Nelson County, located in the center of Virginia, offers great learning opportunities for home-schooling and online schooling in the state. It’s located a short drive away from Lynchburg, Waynesboro, Staunton, and Charlottesville, and the drive to Nelson is scenic and enjoyable.
The Nelson County Scenic Loop offers great opportunities for road-schooling. The 50-mile long loop is comprised of Route 151, Route 664, the Blue Ridge Parkway, and Route 56. The loop boasts several stops to enhance learning in many school subjects. Enjoy views and attractions along the Rockfish and Tye River Valleys. Begin with a ride along the Blue Ridge Parkway to study the ancient geologic formations of the Blue Ridge Mountains. Enjoy the views of the mountains from the overlooks. Geologic formations are easier to see in the winter months when the leaves have fallen from the trees Kids will be surprised to learn that the Blue Ridge is one of the oldest mountain ranges in the world and at one time were taller than the Rocky Mountains in the West. Tell the kids about how chemical isoprenes from the tress cause the hazy blue color that surround the peaks. View towns, villages, and farmland from above.
Enjoy a more structured learning experience at The Nature Foundation at Wintergreen, which offers field trip opportunities to study natural wildlife both outdoors along the trail and indoors in their impressive learning center. To get a hands-on experience of the Fall Line that hampered the initial settlements to the West, visit Crab Tree Falls, the highest group of cascading waterfalls east of the Mississippi River. A visit to White Rock Falls will impress your future geologist- the attraction gets its name from the abundance of quartz in the area. Stop at the Montebello State Fish Hatchery to learn more about local fish and their life cycles. The kids can feed the fish while they’re there!
Kids will enjoy the Rockfish Valley Natural History Center, which is on the National Registry of Historic Places. It currently showcases exhibits from the Virginia Museum of Natural History and is open from April to December. Stop at the Rockfish Valley Community Center to view local art and grab some coffee from Trager Brothers.
Young architects and horticulturists will enjoy stopping at Pharsalia. This former plantation is now a venue for special events and workshops. Tour the historic home as well as the outbuildings and extensive flowering gardens. Pharsalia is on the Virginia Historic Registry. Another amazing garden experience can be found at The Quarry Gardens at Schuyler, one of Nelson’s most unique attractions. Teach a history lesson about past industry as your student takes a look around the abandoned soapstone quarry, The Quarry Gardens at Schuyler which is now a botanical garden. Work in minerology with the fact that plants grow well in the soil due to the abundance of minerals deposited by one of the largest soapstone veins in the world. Tell them to be on the lookout for the sardine can, which was left behind by a soapstone worker decades ago and is now high off the ground – a tree grew around it and has been lifting it skyward for a long time!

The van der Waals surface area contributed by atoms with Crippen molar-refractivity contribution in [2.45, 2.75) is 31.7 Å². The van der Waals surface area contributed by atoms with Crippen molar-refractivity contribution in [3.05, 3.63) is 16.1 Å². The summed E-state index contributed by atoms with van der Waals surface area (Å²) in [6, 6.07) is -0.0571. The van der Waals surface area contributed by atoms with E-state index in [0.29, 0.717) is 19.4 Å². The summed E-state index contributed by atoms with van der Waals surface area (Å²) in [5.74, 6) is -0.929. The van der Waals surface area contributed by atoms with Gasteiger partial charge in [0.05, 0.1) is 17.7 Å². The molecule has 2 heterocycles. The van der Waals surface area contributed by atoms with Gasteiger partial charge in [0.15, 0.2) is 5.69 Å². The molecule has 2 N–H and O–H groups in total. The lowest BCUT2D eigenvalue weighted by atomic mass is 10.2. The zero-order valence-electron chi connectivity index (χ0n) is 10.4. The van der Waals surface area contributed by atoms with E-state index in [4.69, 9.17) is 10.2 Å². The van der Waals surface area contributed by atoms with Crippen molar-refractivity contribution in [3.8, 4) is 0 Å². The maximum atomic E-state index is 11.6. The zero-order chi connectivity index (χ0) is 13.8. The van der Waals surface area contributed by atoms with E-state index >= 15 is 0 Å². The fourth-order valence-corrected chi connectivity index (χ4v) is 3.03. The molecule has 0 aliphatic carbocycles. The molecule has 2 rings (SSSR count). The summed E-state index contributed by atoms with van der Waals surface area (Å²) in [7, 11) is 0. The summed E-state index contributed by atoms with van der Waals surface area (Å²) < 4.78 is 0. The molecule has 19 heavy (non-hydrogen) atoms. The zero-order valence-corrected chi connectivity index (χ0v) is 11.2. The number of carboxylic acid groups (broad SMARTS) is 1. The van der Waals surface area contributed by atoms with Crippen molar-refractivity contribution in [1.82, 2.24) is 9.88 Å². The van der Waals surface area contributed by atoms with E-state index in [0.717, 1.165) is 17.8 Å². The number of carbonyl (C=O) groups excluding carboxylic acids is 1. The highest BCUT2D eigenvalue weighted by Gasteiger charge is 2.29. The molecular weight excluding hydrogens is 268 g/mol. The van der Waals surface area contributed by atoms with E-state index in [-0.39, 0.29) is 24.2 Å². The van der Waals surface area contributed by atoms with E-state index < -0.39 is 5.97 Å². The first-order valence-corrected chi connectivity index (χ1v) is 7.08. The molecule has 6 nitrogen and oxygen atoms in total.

Afterward, visit the Walton’s Mountain Museum to learn more about television history, as the attraction centers around the written works for Earl Hamner, Jr. and houses iconic TV exhibits from the hit TV show, The Waltons. Lessons about The Great Depression are there, too. Earl Hamner, Sr. used to work in Waynesboro and walk six miles back in the last leg of his journey home to see his family on the weekends.
The world itself is a learning opportunity, and this is no different in Nelson County, where people can learn about history, community, literature, art, and science in a peaceful location.
Museums & History
Future Farmers of America enthusiasts will also enjoy a tour of the Saunders Antique Farm equipment museum in the antique farm equipment museum at the market. One of the largest privately-owned collections of farm antiques in the state of Virginia. Call ahead, since you may need to arrange a time to tour to reach social-distancing guidelines.
Nelson’s museums, library, and community centers offer great homeschool opportunities as well. The Rockfish Valley Natural History Center is currently closed, but when it’s open, it features exhibits from the Virginia Museum of Natural History, which include taxidermied native wildlife, animal pelts, insects, rocks and other artifacts. Please watch the highway sign along Route 151 and their website for updates concerning museum opening. Opening dates at Arrington’s Oakland Museum are currently to be announced in 2021, and when it again opens, history students learning about The New Deal can learn about the Rural Electrification Project. The Rockfish Valley Community Center along Route 151 and the Nelson Center on Route 29 have large outdoor spaces that are perfect for family outings – learn to ride a bike, practice your pitch, skateboard – physics and fun!